This autumn’s Bohemian Waxwing irruption is shaping up to be one of the most dramatic in living memory. To anyone left cold by that sentence, please allow me to elaborate.
Each winter, small numbers of starling sized Waxwings (Bombycilla garrulous) make their way from their breeding grounds in northern Russia and Finland and find themselves on our Eastern coastline. Occasionally, when the Siberian Winter is particularly harsh, or, as is the case this year, there is a shortage of food in their breeding area, they move in far greater number. An ‘irruption’.
The wet weather that we have experienced this year has affected most of northern Europe and has resulted in a desperate lack of berries this autumn. Anyone making sloe gin or blackberry brandy to numb out the cost of Christmas will have noticed the lack of fruit in our hedgerows, and so have the birds.
The Jay (Garrulus glandarius) is a common but secretive bird, but this last couple of months has seen a major shift in behaviour. They are renowned for caching food, particularly acorns which they bury for retrieval later in the winter when food is scarce. With a poor acorn crop this year, though, Jays are having to move from their woodland habitats and overcome their natural shyness. These typically solitary birds have been forming flocks and moving en masse; I counted over thirty birds together, but flocks in excess of 600 birds have been recorded. They are coming to bird tables, too; their pinks, whites and bars of electric blue adding a touch of the exotic to the garden. Stunning plumage for a bird that doesn’t like to show off.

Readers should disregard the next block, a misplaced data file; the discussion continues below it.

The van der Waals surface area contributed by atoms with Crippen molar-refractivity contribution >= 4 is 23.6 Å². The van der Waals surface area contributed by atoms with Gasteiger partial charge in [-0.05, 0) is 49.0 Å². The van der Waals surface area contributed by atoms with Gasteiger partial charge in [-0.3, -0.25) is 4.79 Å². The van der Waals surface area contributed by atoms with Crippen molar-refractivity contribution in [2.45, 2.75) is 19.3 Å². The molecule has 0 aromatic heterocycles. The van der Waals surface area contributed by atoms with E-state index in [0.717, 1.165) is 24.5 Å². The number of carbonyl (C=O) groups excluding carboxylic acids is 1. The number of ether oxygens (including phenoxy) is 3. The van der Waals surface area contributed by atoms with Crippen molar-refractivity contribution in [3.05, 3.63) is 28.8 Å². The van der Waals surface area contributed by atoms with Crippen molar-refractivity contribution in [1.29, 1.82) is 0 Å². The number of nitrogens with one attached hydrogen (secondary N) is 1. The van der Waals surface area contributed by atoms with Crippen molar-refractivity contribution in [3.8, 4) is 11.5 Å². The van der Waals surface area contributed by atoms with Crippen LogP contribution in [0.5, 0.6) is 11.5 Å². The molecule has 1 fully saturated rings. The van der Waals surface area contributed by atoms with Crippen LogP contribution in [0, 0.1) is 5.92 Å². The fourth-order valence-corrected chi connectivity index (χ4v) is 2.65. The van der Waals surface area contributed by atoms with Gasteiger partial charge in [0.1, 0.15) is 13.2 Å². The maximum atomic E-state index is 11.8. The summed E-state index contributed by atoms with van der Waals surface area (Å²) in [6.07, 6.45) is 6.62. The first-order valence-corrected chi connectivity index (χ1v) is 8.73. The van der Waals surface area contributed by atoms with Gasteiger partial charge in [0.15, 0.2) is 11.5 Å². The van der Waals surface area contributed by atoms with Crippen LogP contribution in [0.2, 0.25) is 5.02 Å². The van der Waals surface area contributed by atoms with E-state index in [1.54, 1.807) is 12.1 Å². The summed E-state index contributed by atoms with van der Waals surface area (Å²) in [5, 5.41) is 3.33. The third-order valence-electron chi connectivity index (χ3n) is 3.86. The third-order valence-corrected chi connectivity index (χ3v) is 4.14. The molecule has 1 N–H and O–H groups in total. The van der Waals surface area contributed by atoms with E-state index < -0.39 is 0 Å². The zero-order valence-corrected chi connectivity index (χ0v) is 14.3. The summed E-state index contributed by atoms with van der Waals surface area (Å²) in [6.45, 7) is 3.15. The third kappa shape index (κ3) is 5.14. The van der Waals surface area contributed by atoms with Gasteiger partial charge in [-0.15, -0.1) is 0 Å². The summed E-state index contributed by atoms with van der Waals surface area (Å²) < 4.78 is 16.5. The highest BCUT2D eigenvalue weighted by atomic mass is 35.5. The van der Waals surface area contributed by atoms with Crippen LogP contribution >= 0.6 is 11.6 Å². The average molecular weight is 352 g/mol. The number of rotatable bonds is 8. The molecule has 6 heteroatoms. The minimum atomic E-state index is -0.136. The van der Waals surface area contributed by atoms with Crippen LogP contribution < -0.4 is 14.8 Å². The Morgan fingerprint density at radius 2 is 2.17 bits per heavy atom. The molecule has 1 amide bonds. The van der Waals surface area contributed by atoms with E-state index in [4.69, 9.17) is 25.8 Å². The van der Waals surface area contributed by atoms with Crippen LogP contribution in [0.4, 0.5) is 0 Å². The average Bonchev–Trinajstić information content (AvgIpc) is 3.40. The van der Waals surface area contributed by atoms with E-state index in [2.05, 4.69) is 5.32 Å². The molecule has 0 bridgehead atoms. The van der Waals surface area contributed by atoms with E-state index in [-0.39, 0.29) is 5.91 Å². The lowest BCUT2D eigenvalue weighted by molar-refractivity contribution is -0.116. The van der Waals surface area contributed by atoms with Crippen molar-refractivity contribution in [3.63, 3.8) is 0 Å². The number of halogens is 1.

While people might be seeing more from their kitchen windows, the fear is what the winter will bring. This autumn has been fairly benign up to now, but a few months of short cold days will have a detrimental effect on much of our wildlife. The rain of May and June was a principal cause behind this situation. The trees and hedgerows were full of flower, but the incessant rain meant that the insects simply could not work their magic and fertilize them. By August, brambles were covered with small, sterile, black lumps, in place of fat, juicy blackberries. The elder tried again, filling the hedgerows with flower well into October, when they should have been full of berries. It was a futile effort.
The courgettes in our garden only fruited because I fertilized them myself (not nearly as smutty as it sounds), while the majority of gardeners experienced the worst crop for a generation. Farmers have fared little better, with field after field of corn good for nothing but animal feed or ploughing back into the ground. Bread will become a precious commodity come the spring.
So what hope is there for our natural world? In truth, very little, except the fact that nature always has a knack of bouncing back.
A long cold winter might actually help some of our creatures; the small mammals who will tuck up and hibernate through the worst. The demise of the Hedgehog has been well documented, but if more are able to sleep through until spring, then they should find less competition for what little food is there.
What spring will bring for our insects is harder to gauge. The warm, settled spell in mid-September, saw a late flurry of butterfly wings, but just how many of our overwintering species will emerge in March is of grave concern.
What is clear, is that man’s hand will be of greater importance this winter than for many previous decades. A third of the British population feed the birds in their gardens, and the positive effect of their action cannot be underestimated.
And who knows, in return, they might just see a waxwing from their window.
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